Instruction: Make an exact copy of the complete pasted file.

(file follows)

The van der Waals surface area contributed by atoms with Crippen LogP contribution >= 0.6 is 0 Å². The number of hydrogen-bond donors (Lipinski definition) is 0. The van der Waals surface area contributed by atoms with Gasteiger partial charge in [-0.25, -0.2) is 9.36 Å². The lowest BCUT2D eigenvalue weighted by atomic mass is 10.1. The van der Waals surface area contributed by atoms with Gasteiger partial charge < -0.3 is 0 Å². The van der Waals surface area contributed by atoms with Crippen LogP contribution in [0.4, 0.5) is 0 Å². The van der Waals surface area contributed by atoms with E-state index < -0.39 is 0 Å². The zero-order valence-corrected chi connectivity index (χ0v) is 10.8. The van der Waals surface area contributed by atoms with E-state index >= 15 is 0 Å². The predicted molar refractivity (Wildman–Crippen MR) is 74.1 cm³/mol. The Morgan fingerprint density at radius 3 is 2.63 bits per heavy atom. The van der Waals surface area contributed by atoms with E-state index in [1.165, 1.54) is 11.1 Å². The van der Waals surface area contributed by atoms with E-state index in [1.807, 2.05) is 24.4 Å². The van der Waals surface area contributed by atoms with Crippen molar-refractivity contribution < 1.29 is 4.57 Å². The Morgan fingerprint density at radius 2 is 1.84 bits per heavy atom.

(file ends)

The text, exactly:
The van der Waals surface area contributed by atoms with Crippen LogP contribution >= 0.6 is 0 Å². The number of hydrogen-bond donors (Lipinski definition) is 0. The van der Waals surface area contributed by atoms with Gasteiger partial charge in [-0.25, -0.2) is 9.36 Å². The lowest BCUT2D eigenvalue weighted by atomic mass is 10.1. The van der Waals surface area contributed by atoms with Gasteiger partial charge < -0.3 is 0 Å². The van der Waals surface area contributed by atoms with Crippen LogP contribution in [0.4, 0.5) is 0 Å². The van der Waals surface area contributed by atoms with E-state index < -0.39 is 0 Å². The zero-order valence-corrected chi connectivity index (χ0v) is 10.8. The van der Waals surface area contributed by atoms with E-state index >= 15 is 0 Å². The predicted molar refractivity (Wildman–Crippen MR) is 74.1 cm³/mol. The Morgan fingerprint density at radius 3 is 2.63 bits per heavy atom. The van der Waals surface area contributed by atoms with E-state index in [1.165, 1.54) is 11.1 Å². The van der Waals surface area contributed by atoms with E-state index in [1.807, 2.05) is 24.4 Å². The van der Waals surface area contributed by atoms with Crippen molar-refractivity contribution < 1.29 is 4.57 Å². The Morgan fingerprint density at radius 2 is 1.84 bits per heavy atom.